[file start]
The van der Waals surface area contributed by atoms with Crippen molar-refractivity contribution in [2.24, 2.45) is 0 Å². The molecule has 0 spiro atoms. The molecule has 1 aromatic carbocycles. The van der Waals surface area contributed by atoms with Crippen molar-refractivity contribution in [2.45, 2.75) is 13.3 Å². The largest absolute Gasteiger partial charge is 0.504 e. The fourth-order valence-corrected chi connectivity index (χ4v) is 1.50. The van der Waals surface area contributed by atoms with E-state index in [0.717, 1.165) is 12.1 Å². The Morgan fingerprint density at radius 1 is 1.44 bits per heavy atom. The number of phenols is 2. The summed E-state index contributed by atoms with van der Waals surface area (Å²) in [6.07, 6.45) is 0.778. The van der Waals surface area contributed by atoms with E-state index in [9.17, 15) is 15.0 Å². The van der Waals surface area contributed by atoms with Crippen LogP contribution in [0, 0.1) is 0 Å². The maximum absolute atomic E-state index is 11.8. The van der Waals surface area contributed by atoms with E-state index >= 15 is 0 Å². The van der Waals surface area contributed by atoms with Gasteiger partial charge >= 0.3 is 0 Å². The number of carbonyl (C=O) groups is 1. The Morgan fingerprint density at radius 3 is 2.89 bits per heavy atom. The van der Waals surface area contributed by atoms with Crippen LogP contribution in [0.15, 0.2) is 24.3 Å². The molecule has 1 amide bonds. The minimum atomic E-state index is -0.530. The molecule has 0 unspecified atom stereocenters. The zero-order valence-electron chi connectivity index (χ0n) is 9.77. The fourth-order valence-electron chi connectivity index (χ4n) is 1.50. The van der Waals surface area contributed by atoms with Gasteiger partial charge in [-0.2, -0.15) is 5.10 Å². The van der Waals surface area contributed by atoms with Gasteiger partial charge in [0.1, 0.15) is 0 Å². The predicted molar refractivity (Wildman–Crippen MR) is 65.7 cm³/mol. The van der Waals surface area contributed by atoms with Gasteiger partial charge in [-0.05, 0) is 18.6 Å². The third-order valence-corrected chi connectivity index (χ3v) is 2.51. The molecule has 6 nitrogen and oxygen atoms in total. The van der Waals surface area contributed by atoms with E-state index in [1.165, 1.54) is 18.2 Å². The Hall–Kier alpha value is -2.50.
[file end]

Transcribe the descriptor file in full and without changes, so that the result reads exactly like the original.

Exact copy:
The van der Waals surface area contributed by atoms with Crippen molar-refractivity contribution in [2.24, 2.45) is 0 Å². The molecule has 0 spiro atoms. The molecule has 1 aromatic carbocycles. The van der Waals surface area contributed by atoms with Crippen molar-refractivity contribution in [2.45, 2.75) is 13.3 Å². The largest absolute Gasteiger partial charge is 0.504 e. The fourth-order valence-corrected chi connectivity index (χ4v) is 1.50. The van der Waals surface area contributed by atoms with E-state index in [0.717, 1.165) is 12.1 Å². The Morgan fingerprint density at radius 1 is 1.44 bits per heavy atom. The number of phenols is 2. The summed E-state index contributed by atoms with van der Waals surface area (Å²) in [6.07, 6.45) is 0.778. The van der Waals surface area contributed by atoms with E-state index in [9.17, 15) is 15.0 Å². The van der Waals surface area contributed by atoms with Crippen LogP contribution in [0, 0.1) is 0 Å². The maximum absolute atomic E-state index is 11.8. The van der Waals surface area contributed by atoms with E-state index >= 15 is 0 Å². The van der Waals surface area contributed by atoms with Gasteiger partial charge >= 0.3 is 0 Å². The number of carbonyl (C=O) groups is 1. The Morgan fingerprint density at radius 3 is 2.89 bits per heavy atom. The van der Waals surface area contributed by atoms with Crippen LogP contribution in [0.15, 0.2) is 24.3 Å². The molecule has 1 amide bonds. The minimum atomic E-state index is -0.530. The molecule has 0 unspecified atom stereocenters. The zero-order valence-electron chi connectivity index (χ0n) is 9.77. The fourth-order valence-electron chi connectivity index (χ4n) is 1.50. The van der Waals surface area contributed by atoms with Gasteiger partial charge in [-0.2, -0.15) is 5.10 Å². The van der Waals surface area contributed by atoms with Gasteiger partial charge in [0.1, 0.15) is 0 Å². The predicted molar refractivity (Wildman–Crippen MR) is 65.7 cm³/mol. The van der Waals surface area contributed by atoms with Gasteiger partial charge in [-0.05, 0) is 18.6 Å². The third-order valence-corrected chi connectivity index (χ3v) is 2.51. The molecule has 6 nitrogen and oxygen atoms in total. The van der Waals surface area contributed by atoms with E-state index in [1.165, 1.54) is 18.2 Å². The Hall–Kier alpha value is -2.50.